Yet the growing inconsistent and at times illogical decisions being delivered by the courts, will fuel speculation and concern.
The Supreme Court it appears has quashed Jimmy Maladina’s conviction for misappropriation, which emerged out of the National Provident Fund inquiry. We are told Maladina is away on business, but will hold a press conference shortly.
No doubt Mr Maladina will claim full vindication, and protest his innocence. But don’t get the tissues out just yet for Jimmy. In fact spare a thought for one of his conspirators, who does not appear to have the same luck as Jimmy Maladina when it comes to the courts.
Iori Veraga was found guilty of misappropriation and conspiracy in 2005, for his part in the fraud Maladina is alleged to have masterminded. According to the National Court Mr Veraga was a registered valuer, who was recruited by Jimmy Maladina to provide services to the National Provident Fund at a grossly inflated price. The proceeds of the scam were then shared between the two.
The court accepted:
‘the State evidence, once again confirmed by the accused’s own evidence that 50% of the proceeds of each of these cheques went to Maladina as his share of the fees as agreed between them’.
The National Court also claimed it was:
‘satisfied beyond reasonable doubt that before Maladina’s meeting with the accused, there had been an agreement with … [NPF executives] Herman Leahy and Henry Fabila about this criminal enterprise. These two officers were to be the conduits for the successful prosecution of the conspiratorial agreement. The events which took place throughout the entire affair did not, in my opinion, take place by accident. There was here the hallmark of preconcert. These events occurred pursuant to a pre-existing, antecedent, agreement’.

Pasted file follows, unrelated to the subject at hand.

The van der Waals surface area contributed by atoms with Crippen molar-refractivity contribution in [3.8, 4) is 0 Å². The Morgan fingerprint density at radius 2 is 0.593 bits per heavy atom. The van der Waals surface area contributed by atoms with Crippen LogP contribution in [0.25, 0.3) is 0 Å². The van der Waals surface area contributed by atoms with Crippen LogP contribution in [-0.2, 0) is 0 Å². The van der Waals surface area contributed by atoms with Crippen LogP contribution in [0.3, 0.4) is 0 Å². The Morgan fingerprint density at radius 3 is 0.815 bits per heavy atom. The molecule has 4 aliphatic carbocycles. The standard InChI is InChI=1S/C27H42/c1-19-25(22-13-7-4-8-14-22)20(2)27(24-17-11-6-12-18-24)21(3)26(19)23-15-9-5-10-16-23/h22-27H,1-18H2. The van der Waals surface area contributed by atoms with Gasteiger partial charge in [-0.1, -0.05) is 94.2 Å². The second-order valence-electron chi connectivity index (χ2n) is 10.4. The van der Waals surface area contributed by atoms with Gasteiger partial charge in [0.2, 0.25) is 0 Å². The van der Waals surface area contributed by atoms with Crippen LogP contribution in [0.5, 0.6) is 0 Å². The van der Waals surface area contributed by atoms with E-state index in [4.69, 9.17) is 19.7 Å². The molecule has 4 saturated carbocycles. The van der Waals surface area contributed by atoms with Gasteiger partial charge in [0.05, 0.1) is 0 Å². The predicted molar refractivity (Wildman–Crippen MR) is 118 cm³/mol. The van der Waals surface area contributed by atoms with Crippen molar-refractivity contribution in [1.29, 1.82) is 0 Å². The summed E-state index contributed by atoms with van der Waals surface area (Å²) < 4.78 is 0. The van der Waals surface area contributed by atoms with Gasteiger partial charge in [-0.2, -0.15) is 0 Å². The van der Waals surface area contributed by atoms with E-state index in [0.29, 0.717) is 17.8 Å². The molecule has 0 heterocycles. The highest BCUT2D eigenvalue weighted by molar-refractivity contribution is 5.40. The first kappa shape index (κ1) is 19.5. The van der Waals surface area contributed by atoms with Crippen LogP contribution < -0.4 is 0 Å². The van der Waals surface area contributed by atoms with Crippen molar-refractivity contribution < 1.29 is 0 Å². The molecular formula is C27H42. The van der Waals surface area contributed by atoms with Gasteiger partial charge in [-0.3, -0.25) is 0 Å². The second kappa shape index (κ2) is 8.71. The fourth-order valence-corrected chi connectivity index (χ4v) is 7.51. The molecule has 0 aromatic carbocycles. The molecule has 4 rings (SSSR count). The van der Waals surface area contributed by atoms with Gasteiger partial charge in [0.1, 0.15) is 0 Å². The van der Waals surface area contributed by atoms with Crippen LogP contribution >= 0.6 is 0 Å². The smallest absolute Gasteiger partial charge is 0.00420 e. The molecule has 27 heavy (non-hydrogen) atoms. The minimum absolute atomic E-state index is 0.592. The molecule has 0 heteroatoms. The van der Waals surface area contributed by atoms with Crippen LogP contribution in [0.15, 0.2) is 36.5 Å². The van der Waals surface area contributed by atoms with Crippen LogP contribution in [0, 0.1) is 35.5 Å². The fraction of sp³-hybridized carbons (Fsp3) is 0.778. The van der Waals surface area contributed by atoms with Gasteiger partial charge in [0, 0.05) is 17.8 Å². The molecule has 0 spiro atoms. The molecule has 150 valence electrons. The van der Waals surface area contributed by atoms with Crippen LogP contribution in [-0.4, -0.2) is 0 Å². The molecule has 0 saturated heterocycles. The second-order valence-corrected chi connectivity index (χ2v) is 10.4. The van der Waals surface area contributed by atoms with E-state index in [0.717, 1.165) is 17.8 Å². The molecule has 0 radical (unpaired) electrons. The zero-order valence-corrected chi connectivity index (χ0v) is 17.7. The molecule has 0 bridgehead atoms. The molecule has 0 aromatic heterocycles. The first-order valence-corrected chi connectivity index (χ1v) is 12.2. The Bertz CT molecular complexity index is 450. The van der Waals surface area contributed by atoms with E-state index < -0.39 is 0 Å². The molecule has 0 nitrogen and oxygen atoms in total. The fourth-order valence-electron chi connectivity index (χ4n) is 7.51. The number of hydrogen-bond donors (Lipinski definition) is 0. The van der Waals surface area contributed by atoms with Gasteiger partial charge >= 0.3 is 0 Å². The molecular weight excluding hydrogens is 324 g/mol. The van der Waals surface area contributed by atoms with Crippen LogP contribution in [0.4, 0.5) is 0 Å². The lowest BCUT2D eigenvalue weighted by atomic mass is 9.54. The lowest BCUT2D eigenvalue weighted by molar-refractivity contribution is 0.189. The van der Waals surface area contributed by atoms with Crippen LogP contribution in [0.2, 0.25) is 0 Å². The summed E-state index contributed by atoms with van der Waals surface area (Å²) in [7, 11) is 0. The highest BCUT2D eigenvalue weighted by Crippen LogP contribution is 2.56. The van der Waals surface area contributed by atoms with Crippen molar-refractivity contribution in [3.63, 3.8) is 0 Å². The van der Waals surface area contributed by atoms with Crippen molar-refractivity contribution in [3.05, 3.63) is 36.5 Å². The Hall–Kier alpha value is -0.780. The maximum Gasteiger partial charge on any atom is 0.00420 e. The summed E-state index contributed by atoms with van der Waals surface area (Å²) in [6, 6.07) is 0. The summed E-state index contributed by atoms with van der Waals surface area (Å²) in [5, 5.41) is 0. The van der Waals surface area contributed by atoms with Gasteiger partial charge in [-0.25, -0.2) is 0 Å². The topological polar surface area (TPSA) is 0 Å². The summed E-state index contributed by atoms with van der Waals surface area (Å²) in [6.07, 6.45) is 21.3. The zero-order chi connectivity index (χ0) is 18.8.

‘The conspiracy also depended on the accused performing his part by over-pricing or exaggerating the values of the two properties and charging excessive fees to be shared with Jimmy Maladina. The fees had to be large enough to be worth sharing. Messrs Leahy and Fabila were important elements, conduits, in the conspiracy. They were in the position to ensure secrecy, non-compliance with tendering requirements, keep the [NPF] Board in the dark, and ensure further that the fees quoted were accepted, thus committing the Fund to paying them, and paying them quickly.’
The National Court, therefore, concluded:
‘the funds [misappropriated by Veraga and Maladina] were the funds of the NPF. They remained the property of the Fund because neither the accused nor Jimmy Maladina had any legitimate claim over them. Thus, the sharing of the fees between the accused and Jimmy Maladina constituted the dishonest application to his own use and to the use of another person, property belonging to another as defined [by the Criminal Code].’
Veraga was sentenced to six years hard labour. Curiously Maladina – the alleged mastermind – was never successfully prosecuted for this crime.
Instead his recently quashed conviction related to yet another act of misappropriation against the National Provident Fund.
So when you hear Jimmy Maladina waltz around the media claiming he is the true victim in all this, spare a thought for his partner in crime, Mr Veraga, who spent six years inside for a crime Mr Maladina was allegedly the primary author of.